The temporary alignment of Turkey’s interests with Russia in Syria is not a permanent axis shift but a transactional relationship that suits both parties for the moment, Aaron Stein, senior resident fellow at the Atlantic Council, said.
“This posture does not forebode a shift in “axis” whereby Turkey will abandon its traditional alliance structure in favour of a Russian-dominated region,” Stein said.
“Instead, it shows that Ankara now treats Moscow in much the same way as the United States: a transactional partner.”
As Turkey’s main target in Syria has shifted from being President Bashar Assad’s regime to combatting U.S.-affiliated Kurdish militias on its border, has changed its position on the wider conflict, Stein said.
“Ankara now has a symbiotic relationship with Russia, wherein the two sides need one another to try and settle the conflict,” he wrote. “In many ways, Ankara’s vulnerability is similar to that of the United States, which also has troops in country, and is reliant on a de-escalation mechanism to prevent unwanted clashes with Iran, Russia, and the regime.”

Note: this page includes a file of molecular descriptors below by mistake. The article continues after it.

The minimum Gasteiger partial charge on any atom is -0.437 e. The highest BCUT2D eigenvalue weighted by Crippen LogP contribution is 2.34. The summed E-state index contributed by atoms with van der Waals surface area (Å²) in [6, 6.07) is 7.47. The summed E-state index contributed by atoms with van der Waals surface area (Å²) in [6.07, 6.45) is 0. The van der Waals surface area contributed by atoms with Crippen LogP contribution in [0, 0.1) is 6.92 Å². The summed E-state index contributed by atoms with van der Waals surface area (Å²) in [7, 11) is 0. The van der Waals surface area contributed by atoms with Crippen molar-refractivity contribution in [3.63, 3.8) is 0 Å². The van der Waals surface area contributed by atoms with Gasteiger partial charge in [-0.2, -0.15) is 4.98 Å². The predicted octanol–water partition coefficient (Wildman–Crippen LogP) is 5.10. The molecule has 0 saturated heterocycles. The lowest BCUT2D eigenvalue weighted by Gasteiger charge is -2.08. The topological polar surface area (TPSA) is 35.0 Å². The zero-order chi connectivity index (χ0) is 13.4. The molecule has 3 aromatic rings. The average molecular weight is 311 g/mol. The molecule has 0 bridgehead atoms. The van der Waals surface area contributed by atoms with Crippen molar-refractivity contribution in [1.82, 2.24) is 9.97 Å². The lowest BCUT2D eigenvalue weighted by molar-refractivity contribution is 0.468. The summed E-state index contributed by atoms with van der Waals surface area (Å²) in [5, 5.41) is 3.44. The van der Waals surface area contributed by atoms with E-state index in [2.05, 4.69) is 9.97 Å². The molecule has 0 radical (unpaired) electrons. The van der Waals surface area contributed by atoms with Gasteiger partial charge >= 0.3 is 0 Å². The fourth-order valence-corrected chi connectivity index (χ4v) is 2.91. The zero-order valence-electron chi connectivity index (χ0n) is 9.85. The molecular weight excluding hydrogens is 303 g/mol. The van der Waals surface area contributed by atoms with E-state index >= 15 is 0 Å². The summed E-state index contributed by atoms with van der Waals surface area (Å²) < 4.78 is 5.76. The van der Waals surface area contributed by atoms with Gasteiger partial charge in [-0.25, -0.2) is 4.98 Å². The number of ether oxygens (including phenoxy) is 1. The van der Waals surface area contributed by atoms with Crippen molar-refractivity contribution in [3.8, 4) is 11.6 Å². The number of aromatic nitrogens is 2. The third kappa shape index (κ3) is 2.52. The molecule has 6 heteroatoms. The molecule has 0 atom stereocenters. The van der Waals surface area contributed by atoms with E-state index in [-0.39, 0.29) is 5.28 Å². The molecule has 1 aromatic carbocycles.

For the moment, therefore, Turkey must keep working with Russia while it has vulnerabilities on the ground, Stein said.
“Turkey is committed to working through Russia to secure its interests, and has spoken out against American goals in northeastern Syria,” he said.
“These dynamics are certain to continue, even if Turkey speaks out in favour of the forthcoming military strike.”